Hutchison kicks off governor’s race, slams Perry

Sen. Kay Bailey Hutchison (R), the great-great-granddaughter of a signer of the Texas Declaration of Independence, made official Monday morning her bid to become governor of her home state.

In a morning speech at her old high school in La Marque, near her birthplace of Galveston, Hutchison declared herself proud of her home state while castigating its current governor, Rick Perry (R) — her opponent in the primary election.

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“Now he's trying to stay too long — 14 years, maybe longer,” Hutchison said. She accused Perry of leaving the state with record-high property taxes, spiraling debt, excessive school tuition and dropout rates and the largest number of uninsured children in the nation. “Ten years is enough. We can do better."

“We need results, not politics. And that starts with term limits for Texas governor. For any governor, eight years is enough,” Hutchison said. “We can’t afford 14 years of one person appointing every state board, agency and commission. It invites patronage. It tempts cronyism. And it has to stop, now.”

Hutchison, who has served Texas in the Senate since 1993, promised “a clear, conservative vision for the future of Texas,” focusing on fiscal discipline, education, transportation, healthcare and government reform.

The three-term Republican also promised her party would change its ways under her guidance, growing instead of shrinking.

“For the last decade, the Republican Party in Texas has been shrinking. We’re losing elections we used to win easily,” she said. “As Republicans, we can continue down the road of shrinking majorities. Or we can inspire, unite, and grow our party.”

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Hutchison, who faces the conservative Perry in one of the most conservative primary electorates in the nation, will have to simultaneously reach out to those on the right who are skeptical of her candidacy while maintaining her independence and good relations with Texas’s growing Hispanic population.

She has already tacked to the right on several issues, voting against the nomination of Supreme Court Justice Sonia Sotomayor, citing a differing view on the Second Amendment, and opposing the so-called “cash for clunkers” program.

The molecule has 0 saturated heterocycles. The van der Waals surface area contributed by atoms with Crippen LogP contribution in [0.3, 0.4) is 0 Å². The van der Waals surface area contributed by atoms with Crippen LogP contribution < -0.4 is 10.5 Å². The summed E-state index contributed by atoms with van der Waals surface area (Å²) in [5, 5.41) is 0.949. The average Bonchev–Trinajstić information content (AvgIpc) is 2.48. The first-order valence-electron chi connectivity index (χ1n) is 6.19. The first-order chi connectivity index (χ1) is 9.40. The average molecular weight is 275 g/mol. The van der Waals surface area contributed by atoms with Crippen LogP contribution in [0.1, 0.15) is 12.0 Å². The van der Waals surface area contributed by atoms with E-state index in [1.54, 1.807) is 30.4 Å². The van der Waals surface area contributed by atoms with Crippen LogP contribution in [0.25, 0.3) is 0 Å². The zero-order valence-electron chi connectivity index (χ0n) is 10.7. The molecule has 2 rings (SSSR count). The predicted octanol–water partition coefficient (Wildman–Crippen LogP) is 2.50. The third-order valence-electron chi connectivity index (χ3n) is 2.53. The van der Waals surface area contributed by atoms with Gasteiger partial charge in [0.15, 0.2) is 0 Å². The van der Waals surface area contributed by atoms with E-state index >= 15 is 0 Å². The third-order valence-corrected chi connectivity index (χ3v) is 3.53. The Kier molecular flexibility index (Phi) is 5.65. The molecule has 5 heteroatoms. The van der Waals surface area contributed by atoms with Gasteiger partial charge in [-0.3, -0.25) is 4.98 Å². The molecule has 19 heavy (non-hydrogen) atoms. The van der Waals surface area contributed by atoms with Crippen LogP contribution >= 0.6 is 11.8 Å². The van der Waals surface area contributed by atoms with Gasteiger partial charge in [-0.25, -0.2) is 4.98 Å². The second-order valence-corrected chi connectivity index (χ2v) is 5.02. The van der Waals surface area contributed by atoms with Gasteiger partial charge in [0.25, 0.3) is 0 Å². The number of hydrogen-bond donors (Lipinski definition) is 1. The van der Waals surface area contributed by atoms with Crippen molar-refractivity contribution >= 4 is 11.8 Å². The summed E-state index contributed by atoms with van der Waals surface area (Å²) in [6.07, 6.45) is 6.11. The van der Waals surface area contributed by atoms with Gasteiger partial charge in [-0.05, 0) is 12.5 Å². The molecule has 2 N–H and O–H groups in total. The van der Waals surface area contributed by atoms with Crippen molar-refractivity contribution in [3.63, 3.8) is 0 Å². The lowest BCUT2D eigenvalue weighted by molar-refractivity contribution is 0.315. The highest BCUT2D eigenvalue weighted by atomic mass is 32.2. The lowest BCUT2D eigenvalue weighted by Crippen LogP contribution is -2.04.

But Republicans who back Perry will have other votes to point to, like the State Children's Health Insurance Program, on which Hutchison sided with Democrats, and last year's GI bill. On the latter measure, though senators eventually reached a bipartisan compromise, Hutchison backed Democrats’ initial bill.

Hutchison and Perry also differ on the economic stimulus package. Though Hutchison joined all but three Republicans in voting against the initial bill in February, she has attacked Perry for attempting to reject $555 million in funding aimed at unemployed Texans.

Perry has spent the last several months railing against Washington, and, by extension, his future opponent, for out-of-control spending and an economy that remains in the tank. Public polls suggest the tactic has worked, and that Hutchison needs to take an aggressive stand against Perry, who now holds a lead among Texas Republicans.

The latest reliable poll, conducted by the Texas Lyceum from June 5 to June 12, showed Perry with a 33 percent to 21 percent lead over Hutchison. The poll showed both Hutchison and Perry with strong approval ratings of 65 percent and 58 percent, respectively.

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Both candidates, too, have huge warchests thanks to Texas's virtually non-existent campaign contribution limits. Hutchison announced in July she had raised $6.7 million in the first six months of the year and had $12.5 million in the bank, while Perry had $9.3 million in reserve.

Beyond Texas, Hutchison’s decision to run for governor will likely be felt in Washington. She has said she will resign this fall, likely in October or November, in order to focus full-time on the governor's race. That would set off a special election, perhaps coming as early as May, that could attract a massive field of candidates.

Hutchison herself won a runoff in a 1993 special election for the seat, after then-Sen. Lloyd Bentsen (D) was appointed to become Bill Clinton's first Treasury secretary. She beat out 23 other candidates and easily beat appointed Sen. Bob Krueger (D) in the runoff. (Hutchison's win in a field of two dozen paled in comparison with that of ex-Sen. John Tower, a Republican who outlasted 70 other candidates in May 1961 to fill Vice President Lyndon Johnson's seat.)

Already, a strong and crowded field is taking shape, even though Hutchison has not resigned and Perry has not set a date for a special election. State Railroad Commissioners Elizabeth Ames Jones (R) and Michael Williams (R) are running against state Sen. Florence Shapiro (R) and Roger Williams, the former secretary of state. Ex-state Comptroller John Sharp and Houston Mayor Bill White are the leading Democratic candidates.

Three other prominent Republicans have not yet made their intentions clear. Lt. Gov. David Dewhurst (R), who could easily fund his own campaign and who many believe would be the early front-runner in the race, Rep. Joe Barton (R) and Attorney General Greg Abbott (R) remain on the sidelines, for now.

If Hutchison beats Perry and the eventual Democratic nominee, she would be the third woman governor in Texas history, following Democrats Miriam "Ma" Ferguson and Ann Richards.